Human Animal

Guest editor: Julie Reshe

Where does the boundary between huma­n and animal lie? Is it possible to look at the other side of anthropocent­rism? Is man a species of animal — a human animal — or something completely different? In the best traditions of philosophical thought, the authors of this section, rather than answer the questions above, instead put them into doubt — each of the articles can be seen as different ways of avoiding the question.

In her article “Human Animal,” Alenka Zupančič starts with Nietzsche’s idea of man as etwas Halbes (an animal aborted before it was “completed”) and links it to concepts from Lacanian psychoanalysis.

Oksana Timofeeva’s article, “What Awaits Us After the Switch to Non-Human?,” gives proof for the assertion that the switch to non-human does not cancel out the central position of the human in their views of the world and is a part of human self-definition. The desire to get rid of the human returns humans to themselves.

Maxim Goryunov’s article “Immanuel Kant’s Moral Law and Georges Bataille’s Ritual: Variations of Correlation” compares the positions of Kant and Bataille in their definitions of the difference between humans and animals. While the ethical positions of these philosophers seem diametrically opposed, their positions fundamentally align. In both Kant and Bataille, man is a beast deprived of instincts but endowed with reason; the difference lies only in the conclusions that the philosophers reach from this premise — Bataille proposes returning to the animalistic bliss of instinctiveness, and Kant, becoming wholly human.

Vladimir G. Bogomyakov’s “Archaeo­logy Poetry: from the Wolf-Villain to the Wolf-Companion” is devoted to the problem of the representation of the figure of the wolf in Russian poetry. Within the framework of this topic, we are brought to a wider subject — the relationships between people and animals as a whole, their historical transformations, and their prospects. The corpus of poetry is an invaluable archive of models of interpretation and poetic discourses, and the history of the formation of meaning. Based on the comparison of poetic works with other sources (theological, philosophical, ethological), the following types of wolves in Russian poetry were identified: allegorical, symbolic, academic, heroic, romantic, Cartesian, corrected, noospheric, holistic, and wolf-men (men-wolf).

In the article “Nietzsche, Domestication, Neoteny,” Julie Reshe discusses the evolutionary formation of humans, examining it, following Nietzsche, as a process of self-domestication, and also shows that Nietzsche’s thought metaphorically anticipated many of the most progressive biological theories of the evolution of humans.

Machines and Images

Guest editors: Armen Aramyan, Denis Shalaginov, Nataliya Tyshkevich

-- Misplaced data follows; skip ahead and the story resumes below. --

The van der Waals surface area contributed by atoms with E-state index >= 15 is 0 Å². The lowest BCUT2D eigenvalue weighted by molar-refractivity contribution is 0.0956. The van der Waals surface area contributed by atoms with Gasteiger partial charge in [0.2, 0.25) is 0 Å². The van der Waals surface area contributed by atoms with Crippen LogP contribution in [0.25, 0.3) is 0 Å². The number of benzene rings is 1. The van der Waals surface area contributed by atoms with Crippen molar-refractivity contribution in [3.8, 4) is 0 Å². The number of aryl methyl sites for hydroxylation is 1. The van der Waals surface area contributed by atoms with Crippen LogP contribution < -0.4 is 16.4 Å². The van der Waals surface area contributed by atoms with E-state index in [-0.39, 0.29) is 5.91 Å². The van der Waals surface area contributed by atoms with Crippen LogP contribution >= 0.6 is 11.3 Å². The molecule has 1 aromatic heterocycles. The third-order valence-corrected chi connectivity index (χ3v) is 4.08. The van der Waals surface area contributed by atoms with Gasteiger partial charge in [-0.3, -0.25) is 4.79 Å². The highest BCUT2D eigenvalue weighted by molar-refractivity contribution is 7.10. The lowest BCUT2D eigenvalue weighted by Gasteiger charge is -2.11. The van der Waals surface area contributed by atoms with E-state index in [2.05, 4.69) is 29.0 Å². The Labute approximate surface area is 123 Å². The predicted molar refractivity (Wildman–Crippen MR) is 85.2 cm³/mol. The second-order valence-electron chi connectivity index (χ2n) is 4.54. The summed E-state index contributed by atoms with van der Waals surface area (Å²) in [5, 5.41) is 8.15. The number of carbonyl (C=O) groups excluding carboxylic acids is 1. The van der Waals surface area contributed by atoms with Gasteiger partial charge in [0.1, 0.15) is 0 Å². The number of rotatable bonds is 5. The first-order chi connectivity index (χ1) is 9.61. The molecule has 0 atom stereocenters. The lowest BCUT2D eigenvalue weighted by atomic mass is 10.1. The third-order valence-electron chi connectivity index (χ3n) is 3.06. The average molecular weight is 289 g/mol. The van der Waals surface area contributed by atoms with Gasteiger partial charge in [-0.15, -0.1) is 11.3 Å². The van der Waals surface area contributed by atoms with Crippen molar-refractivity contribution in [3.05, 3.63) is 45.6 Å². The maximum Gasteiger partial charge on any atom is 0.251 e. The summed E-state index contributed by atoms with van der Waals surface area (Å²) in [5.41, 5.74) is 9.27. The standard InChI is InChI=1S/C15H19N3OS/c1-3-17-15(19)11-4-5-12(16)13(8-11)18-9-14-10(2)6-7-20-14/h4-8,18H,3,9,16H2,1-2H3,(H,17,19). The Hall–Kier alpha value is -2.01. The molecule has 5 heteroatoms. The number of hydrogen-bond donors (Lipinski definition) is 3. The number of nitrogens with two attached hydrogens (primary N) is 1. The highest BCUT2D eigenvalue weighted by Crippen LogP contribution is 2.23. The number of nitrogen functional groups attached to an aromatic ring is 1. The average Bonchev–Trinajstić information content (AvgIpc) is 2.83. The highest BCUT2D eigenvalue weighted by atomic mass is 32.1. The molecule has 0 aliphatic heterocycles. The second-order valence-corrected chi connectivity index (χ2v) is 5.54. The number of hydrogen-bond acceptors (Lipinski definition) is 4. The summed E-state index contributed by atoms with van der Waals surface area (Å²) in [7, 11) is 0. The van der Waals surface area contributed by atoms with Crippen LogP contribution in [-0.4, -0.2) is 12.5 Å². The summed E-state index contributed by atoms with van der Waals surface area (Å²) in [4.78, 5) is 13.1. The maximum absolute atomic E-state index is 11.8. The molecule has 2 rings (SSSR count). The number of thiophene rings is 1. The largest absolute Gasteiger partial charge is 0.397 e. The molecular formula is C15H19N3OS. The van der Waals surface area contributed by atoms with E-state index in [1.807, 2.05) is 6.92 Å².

As a part of this special issue, the concept of “machine” is used as a key instrument for the analysis of contemporary technological/science fiction narratives. Thus, machines are examined at the point of their convergence/divergence with images. The authors of the texts are proceeding from a common purpose — to trace the internal logic (or counter-logic) of the functioning of the machine and the technological.

In the article “Machine and Structure,” Félix Guattari proposes a conceptual difference between machine and structure. Explaining the introduced distinction, the author argues that the machine is inseparable from its structural joints, whereas any structure is pursued by a system of machines. The author points to the fact that structure is related to generality, which is characterized by the position of exchange and substitution of parts, while machine refers to the order of repetitions as movements, correspon­ding to a singularity that cannot be exchanged. From the three conditions that determine a structure proposed by Deleuze, the author retains the first two: 1) structure by necessity implies two dissimilar series (signifier and signified); 2) each series is composed of terms that exist only in relationships of mutual determination. The author relates the third condition (two heterogenous series are reduced to a distinguisher) to the order of machines. In the article, it is argued that the structural process closes the subject until it moves to another structural determination, whereas in the framework of the essentially disjointed order of the machine, the subject is always in a different place. Proceeding from the introduced concept of differentiation, the author demonstrates their potential for rethinking subjectivity, science, history, and labor, and the author also shows the implications for the conceptual pair of machine/structure.

In the essay “Anthropocene, Exhausted: Three Possible Endings,” Andrew Culp asks, “What if the Anthropocene is actually merely a failed film project?” This leads him to consider the horizontal perspective of the Anthropocene associated with recent environmental thinking. This line of thought takes him back to early discourses of the huma­n, the current visuality of the cosmic zoom seen in space photography of the Earth, and their recent deployment to spur environmental change. He finds the much-touted newness of the discourse is already ubiquitous in contemporary film and military technology. Then the essay proposes three alternate endings for the Anthropocene, each drawing on a different mythological figure: Gaia, Prometheus, and Medea.

In the article “Getting off the Ground: Techniques of the Future Against Gra­vity,” Denis Shalaginov and Marina Sima­kova attempt to conceive of a philoso­phical significance for gravity and scena­rios of overcoming it. In connection with this, the possibility of overcoming gravity is examined in three registers: epistemological, ontological, and technological. One of the concrete and technical means and key images of overcoming gravit­y is the space flight, which allows the authors to root their reasoning the field of philosophy and science fiction, having given “thought” and “fiction” equal rights. This perspective also implies the need for the conceptualization of techniques that forms the material basis for theoretical and artistic antigravity projects. Making the claim that contemporary technocapitalism and its accompanying cosmic imagination reveal a utopian and instrumental relationship to technology and space exploration, and thus require a critical evaluation, the authors take on the task of formulating its alternative.